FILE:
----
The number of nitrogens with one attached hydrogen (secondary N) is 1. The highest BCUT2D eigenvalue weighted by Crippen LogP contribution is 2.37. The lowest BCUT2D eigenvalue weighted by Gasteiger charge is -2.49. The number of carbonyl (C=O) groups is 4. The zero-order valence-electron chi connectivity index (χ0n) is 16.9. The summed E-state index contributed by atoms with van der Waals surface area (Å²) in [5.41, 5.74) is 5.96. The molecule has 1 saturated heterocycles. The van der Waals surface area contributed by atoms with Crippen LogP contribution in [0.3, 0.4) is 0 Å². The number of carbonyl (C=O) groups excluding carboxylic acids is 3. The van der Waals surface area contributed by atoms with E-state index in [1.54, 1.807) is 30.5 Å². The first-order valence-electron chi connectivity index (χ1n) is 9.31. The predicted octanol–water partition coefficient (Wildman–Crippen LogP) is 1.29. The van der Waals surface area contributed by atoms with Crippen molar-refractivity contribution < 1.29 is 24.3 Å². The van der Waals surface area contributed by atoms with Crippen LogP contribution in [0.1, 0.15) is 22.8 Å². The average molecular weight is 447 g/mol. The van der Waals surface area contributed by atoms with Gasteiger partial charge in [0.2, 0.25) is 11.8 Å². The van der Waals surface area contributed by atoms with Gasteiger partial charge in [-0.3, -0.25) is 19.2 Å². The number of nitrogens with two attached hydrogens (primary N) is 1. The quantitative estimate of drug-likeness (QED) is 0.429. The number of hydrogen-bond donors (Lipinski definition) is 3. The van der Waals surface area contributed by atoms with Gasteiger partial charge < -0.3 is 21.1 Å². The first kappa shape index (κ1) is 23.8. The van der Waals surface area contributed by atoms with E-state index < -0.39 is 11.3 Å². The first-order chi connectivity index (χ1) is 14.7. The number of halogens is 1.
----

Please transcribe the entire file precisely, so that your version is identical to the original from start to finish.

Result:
The number of nitrogens with one attached hydrogen (secondary N) is 1. The highest BCUT2D eigenvalue weighted by Crippen LogP contribution is 2.37. The lowest BCUT2D eigenvalue weighted by Gasteiger charge is -2.49. The number of carbonyl (C=O) groups is 4. The zero-order valence-electron chi connectivity index (χ0n) is 16.9. The summed E-state index contributed by atoms with van der Waals surface area (Å²) in [5.41, 5.74) is 5.96. The molecule has 1 saturated heterocycles. The van der Waals surface area contributed by atoms with Crippen LogP contribution in [0.3, 0.4) is 0 Å². The number of carbonyl (C=O) groups excluding carboxylic acids is 3. The van der Waals surface area contributed by atoms with E-state index in [1.54, 1.807) is 30.5 Å². The first-order valence-electron chi connectivity index (χ1n) is 9.31. The predicted octanol–water partition coefficient (Wildman–Crippen LogP) is 1.29. The van der Waals surface area contributed by atoms with Crippen molar-refractivity contribution < 1.29 is 24.3 Å². The van der Waals surface area contributed by atoms with Crippen LogP contribution in [0.1, 0.15) is 22.8 Å². The average molecular weight is 447 g/mol. The van der Waals surface area contributed by atoms with Gasteiger partial charge in [0.2, 0.25) is 11.8 Å². The van der Waals surface area contributed by atoms with Gasteiger partial charge in [-0.3, -0.25) is 19.2 Å². The number of nitrogens with two attached hydrogens (primary N) is 1. The quantitative estimate of drug-likeness (QED) is 0.429. The number of hydrogen-bond donors (Lipinski definition) is 3. The van der Waals surface area contributed by atoms with Gasteiger partial charge < -0.3 is 21.1 Å². The first kappa shape index (κ1) is 23.8. The van der Waals surface area contributed by atoms with E-state index < -0.39 is 11.3 Å². The first-order chi connectivity index (χ1) is 14.7. The number of halogens is 1.